“I work with producers from the Iowa/Minnesota border all the way up to near Lake of the Woods. They’re making these shifts, they’re making these changes. It’s usually one step at a time. We try and provide a lot of information and educational opportunities for producers throughout the year. There’s a lot of good information if you know where to look—on the internet, in this information age we have—and then there are people who can provide some one-on-one assistance. As we develop producers in areas who are experienced in this, they start to become mentors and coaches for their friends and neighbors and other family members who are interested.

“But it’s really changing one heart and one mind at a time to move this direction, because it is change, and change is difficult for us as people, whether you’re a farmer or somebody in town. We tend to want to do things the way we did it yesterday if it worked for us. It’s easy, we have a frame of reference there, and we want to keep doing it that way. This does require some change, but there’s really a host of good tools and information.

“Now, do we have the answer in every situation? Absolutely not! There’s too many variables involved. There’s so many people trying, and farmers innovating different things. Really, this whole soil health thing started as a grassroots movement from farmers and by farmers. So government programs, the universities, are really playing catch-up in a lot of this stuff. Farmers are known for being creative, innovative and resourceful. The ones who really latch on to these principles are moving forward with some really neat tools and ideas on how to address this on their own farm.”

Livestock play a special role in building soils. “We’re finding just the sheer impact of having animals move across a piece of land, even for a short period of time during the year, has a huge impact on that. It’s the action of the hooves of things like cattle or sheep. You know historically, in North America here, we had somewhere between 60 and 120 million bison from coast to coast and from the Gulf of Mexico to the Arctic Circle. And we probably had about the same number of elk, and there’s even reason to believe pronghorn antelope were around in millions and millions of animals, three-, four-, five-hundred years ago.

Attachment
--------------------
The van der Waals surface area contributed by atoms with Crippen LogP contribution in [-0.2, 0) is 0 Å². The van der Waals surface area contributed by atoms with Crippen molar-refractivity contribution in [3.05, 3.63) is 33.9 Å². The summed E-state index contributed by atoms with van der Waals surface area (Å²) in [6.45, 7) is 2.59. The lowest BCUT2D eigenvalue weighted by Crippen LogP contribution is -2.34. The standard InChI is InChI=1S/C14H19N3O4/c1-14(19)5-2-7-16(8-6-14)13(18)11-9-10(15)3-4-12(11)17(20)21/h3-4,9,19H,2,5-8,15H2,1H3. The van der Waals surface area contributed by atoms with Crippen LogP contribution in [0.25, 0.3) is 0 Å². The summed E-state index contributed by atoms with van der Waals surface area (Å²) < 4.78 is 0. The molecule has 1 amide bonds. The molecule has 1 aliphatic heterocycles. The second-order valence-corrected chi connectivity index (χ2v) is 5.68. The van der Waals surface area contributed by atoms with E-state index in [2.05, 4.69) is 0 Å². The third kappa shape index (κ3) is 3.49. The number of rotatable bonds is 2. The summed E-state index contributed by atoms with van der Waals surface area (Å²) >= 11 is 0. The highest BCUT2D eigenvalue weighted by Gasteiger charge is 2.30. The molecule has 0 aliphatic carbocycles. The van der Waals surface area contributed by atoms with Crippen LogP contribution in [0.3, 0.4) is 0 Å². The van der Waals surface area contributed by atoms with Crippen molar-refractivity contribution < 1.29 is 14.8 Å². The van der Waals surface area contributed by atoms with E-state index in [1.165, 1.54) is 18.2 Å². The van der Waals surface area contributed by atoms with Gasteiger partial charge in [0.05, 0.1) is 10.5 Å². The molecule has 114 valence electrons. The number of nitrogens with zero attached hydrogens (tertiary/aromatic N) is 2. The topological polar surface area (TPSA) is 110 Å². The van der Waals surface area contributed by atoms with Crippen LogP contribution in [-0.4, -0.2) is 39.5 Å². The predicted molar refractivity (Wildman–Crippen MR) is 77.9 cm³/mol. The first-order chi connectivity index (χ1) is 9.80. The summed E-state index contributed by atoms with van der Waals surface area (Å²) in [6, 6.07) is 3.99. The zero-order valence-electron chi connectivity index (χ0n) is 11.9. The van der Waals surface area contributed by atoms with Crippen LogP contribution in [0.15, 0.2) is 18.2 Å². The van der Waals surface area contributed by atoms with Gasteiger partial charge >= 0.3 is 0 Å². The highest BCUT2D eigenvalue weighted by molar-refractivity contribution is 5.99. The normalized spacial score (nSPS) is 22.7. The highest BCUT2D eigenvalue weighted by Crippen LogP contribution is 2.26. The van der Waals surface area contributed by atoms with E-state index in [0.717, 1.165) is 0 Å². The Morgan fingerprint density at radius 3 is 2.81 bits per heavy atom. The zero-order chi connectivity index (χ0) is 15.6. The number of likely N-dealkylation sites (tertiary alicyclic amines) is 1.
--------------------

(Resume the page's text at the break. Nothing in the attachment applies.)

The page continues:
“Those animals and their movement, their grazing, even the milk foam dripping off the calf’s mouth as it was nursing, and hair being shed off these animals, fed that microbial system. We don’t have that in a lot of our ag systems anymore, but by using livestock we can replace a lot of that. Historically we’ve known the value of manure in cropping systems, whether you’re a home gardener or a large commercial farmer—you understand the value of that. But it’s the animal’s impact also. Now that can’t be everyday all the time; there needs to be periods of rest in there too. So it’s really an art and a science of managing how those animals are on that landscape for that period of time. We’re seeing absolutely huge benefits from that.

In the full audio interview below, Kent also discusses organic matter and carbon in soils, sequestering carbon in soil, the things home gardeners can do to improve the soil (including keeping chickens), some history of the Midwest Soil Health Summit, and talks about his own farm.

The Sustainable Farming Association of Minnesota held the first Midwest Soil Health Summit seven years ago. Kent invited anyone to attend this year’s event—including farmers, vegetable producers, backyard gardeners, and policy makers. “What happens on the landscape influences so much of the rest of our lives. Whether that’s reducing flooding or improving water quality, or even the quality and healthful benefits of our food; the nutrient density of our food.”

The link to register for the Midwest Soil Health Summit is here: https://sfamn.z2systems.com/np/clients/sfamn/eventRegistration.jsp?event=212&